In government only six month later, the Conservatives went into full retreat from pledges to cut gas taxes. The Prime Minister now says that high gas prices are here to stay and that paying them is something motorists will just have to "get used to."

Motorists have faired better on the Conservative commitment to spend gas tax revenues on roads and highway infrastructure. The government has dedicated 36 per cent of fuel tax revenue on roads bridges and highways, up from 7 per cent under the Liberals. This is a positive step and one the CTF welcomes.

Grade: C

13. Voting Reform - Establish a Citizens' Assembly on Voting Reform
This is not a Conservative government promise and there is no movement on the file. However, the electoral system chosen in the Conservative government's Senate reform bill is province-wide single transferable vote, which is a form of proportional representation.

Grade: C


14. End Party Subsidies
Repeal the federal government subsidy that pays political parties $1.75 per vote received in the last general election. Bring charitable tax credits for political parties in line with what is offered for other charitable organizations

On April 4, Elections Canada -- the agency responsible for overseeing federal elections -- released the 2007 first quarter subsidy payments made to Canadian political parties. Every political party that obtains 2 per cent of the national vote or at least 5 per cent of the vote in each riding it ran a candidate gets $1.75 per vote, each year. This amount is linked to inflation so the amount jumped to $1.8725 per vote for the most recent payment. It will be $2.00 this fiscal year, $2.14 in fiscal 2008 and rise again to $2.29 in 2009.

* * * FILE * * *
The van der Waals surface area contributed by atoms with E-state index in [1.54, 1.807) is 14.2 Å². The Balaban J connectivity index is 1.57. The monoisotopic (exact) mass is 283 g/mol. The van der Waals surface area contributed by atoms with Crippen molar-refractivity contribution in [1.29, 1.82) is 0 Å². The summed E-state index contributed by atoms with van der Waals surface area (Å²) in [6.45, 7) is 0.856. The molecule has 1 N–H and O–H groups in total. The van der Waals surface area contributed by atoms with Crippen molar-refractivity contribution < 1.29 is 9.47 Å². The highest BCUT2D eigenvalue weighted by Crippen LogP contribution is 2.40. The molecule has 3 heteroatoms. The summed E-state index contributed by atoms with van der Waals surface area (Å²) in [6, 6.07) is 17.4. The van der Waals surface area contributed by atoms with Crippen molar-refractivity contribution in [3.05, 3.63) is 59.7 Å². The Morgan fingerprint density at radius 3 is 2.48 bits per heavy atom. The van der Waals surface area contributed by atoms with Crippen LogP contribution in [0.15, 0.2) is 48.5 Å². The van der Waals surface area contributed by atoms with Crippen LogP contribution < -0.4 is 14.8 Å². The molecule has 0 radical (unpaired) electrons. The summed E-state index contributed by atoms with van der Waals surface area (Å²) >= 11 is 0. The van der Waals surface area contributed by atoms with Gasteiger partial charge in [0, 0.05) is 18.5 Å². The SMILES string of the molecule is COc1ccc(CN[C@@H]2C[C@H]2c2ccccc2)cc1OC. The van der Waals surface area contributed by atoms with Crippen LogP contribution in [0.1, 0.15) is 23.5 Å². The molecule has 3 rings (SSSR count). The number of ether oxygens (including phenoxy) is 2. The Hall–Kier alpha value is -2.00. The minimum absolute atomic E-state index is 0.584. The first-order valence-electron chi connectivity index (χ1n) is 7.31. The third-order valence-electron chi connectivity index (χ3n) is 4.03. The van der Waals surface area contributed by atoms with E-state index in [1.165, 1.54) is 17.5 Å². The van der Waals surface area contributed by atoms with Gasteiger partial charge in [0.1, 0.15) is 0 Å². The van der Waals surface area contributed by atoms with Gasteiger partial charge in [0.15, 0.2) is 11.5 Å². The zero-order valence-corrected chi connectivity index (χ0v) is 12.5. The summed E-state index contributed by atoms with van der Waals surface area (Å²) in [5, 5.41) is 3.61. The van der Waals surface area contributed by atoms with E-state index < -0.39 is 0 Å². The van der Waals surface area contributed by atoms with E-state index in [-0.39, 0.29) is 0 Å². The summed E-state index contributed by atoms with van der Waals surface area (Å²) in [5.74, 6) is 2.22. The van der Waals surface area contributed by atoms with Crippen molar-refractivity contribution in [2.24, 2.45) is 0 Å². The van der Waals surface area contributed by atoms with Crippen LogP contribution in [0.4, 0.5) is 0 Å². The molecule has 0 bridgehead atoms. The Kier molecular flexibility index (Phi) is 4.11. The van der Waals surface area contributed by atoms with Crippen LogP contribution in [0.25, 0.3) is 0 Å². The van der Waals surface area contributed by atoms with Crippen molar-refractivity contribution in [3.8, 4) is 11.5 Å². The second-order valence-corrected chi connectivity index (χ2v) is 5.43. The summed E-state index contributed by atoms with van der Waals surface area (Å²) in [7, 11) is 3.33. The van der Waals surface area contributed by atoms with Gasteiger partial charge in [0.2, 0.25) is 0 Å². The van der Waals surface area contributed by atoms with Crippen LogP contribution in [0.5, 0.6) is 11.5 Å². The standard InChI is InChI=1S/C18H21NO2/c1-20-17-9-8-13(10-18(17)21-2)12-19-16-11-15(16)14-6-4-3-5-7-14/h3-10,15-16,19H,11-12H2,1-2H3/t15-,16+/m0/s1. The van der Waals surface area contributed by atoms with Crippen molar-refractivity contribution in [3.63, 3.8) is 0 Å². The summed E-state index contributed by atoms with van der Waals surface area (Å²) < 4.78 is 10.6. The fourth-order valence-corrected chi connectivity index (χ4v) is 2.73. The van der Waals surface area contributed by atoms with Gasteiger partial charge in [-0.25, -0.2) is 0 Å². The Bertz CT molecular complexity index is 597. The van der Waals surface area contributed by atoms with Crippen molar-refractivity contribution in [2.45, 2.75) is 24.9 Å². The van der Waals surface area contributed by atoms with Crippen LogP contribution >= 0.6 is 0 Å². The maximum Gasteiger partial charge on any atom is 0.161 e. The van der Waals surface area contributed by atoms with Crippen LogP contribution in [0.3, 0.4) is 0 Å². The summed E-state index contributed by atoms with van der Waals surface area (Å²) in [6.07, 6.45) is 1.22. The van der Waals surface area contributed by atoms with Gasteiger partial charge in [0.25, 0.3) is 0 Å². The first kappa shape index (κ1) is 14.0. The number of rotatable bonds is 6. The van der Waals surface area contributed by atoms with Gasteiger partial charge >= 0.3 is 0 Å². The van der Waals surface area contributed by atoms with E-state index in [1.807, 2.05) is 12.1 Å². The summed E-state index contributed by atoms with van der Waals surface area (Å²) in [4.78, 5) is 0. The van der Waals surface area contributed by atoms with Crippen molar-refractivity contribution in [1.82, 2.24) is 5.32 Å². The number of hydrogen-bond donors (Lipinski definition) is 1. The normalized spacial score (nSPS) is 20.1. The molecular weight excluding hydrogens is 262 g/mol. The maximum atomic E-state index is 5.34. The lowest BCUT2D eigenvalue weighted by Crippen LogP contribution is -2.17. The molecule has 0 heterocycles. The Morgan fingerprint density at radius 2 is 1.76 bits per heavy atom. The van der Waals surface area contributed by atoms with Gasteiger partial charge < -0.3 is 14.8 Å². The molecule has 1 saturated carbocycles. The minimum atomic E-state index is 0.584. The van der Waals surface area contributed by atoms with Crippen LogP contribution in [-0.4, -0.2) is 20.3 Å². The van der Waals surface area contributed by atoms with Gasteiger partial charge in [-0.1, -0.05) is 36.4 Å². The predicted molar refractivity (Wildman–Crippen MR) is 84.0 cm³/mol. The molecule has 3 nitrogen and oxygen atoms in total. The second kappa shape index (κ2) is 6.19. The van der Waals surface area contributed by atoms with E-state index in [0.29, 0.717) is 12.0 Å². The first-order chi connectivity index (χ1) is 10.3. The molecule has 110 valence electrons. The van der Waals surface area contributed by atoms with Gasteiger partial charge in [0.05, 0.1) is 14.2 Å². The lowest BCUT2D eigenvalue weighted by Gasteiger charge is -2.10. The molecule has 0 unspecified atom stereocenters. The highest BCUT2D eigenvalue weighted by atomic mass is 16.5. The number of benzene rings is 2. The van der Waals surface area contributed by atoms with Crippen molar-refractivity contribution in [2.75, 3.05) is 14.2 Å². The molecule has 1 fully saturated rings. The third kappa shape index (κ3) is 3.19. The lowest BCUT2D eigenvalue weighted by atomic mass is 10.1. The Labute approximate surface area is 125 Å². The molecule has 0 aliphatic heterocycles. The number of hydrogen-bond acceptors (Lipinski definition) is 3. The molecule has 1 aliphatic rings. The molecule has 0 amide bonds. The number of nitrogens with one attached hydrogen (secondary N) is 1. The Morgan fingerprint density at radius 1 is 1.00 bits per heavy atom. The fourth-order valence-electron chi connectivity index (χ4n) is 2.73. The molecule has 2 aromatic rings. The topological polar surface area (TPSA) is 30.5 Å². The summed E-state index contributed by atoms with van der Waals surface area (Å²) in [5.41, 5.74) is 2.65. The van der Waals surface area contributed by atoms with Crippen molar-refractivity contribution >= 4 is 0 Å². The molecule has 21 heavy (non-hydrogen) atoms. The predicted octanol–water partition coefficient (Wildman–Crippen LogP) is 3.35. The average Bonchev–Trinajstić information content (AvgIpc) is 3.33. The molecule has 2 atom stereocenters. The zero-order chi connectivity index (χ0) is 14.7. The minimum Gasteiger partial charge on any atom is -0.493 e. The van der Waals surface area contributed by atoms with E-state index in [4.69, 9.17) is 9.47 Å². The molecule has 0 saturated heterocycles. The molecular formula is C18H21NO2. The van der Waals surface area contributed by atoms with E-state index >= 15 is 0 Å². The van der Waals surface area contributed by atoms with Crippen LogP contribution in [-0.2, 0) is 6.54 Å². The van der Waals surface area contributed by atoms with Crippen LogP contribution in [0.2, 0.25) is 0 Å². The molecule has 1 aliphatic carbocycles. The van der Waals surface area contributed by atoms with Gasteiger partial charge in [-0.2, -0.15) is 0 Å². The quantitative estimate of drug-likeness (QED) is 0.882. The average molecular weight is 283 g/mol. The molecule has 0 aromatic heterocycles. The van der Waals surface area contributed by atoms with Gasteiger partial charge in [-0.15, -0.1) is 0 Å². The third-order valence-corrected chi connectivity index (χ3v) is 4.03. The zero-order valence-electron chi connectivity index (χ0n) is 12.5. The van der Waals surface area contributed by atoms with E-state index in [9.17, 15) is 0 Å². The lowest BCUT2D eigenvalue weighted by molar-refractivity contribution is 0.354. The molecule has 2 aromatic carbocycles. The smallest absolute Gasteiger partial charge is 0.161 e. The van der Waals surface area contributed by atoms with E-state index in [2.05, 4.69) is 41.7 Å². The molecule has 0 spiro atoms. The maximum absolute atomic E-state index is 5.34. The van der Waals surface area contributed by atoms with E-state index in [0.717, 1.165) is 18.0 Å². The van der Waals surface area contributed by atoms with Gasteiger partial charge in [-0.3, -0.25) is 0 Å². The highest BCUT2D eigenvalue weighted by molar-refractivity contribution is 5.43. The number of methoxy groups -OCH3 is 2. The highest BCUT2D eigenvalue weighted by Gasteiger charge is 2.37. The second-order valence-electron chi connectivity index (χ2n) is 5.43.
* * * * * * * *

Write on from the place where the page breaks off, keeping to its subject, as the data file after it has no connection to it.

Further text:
Meanwhile the political parties continue their independent fundraising activities. During the first three months of 2007, the governing Conservatives collected $5.2-million from its supporters. Do the Tories -- and opposition parties -- really need to be digging into the pockets of taxpayers?

Grade: F


15. Reform Foreign Aid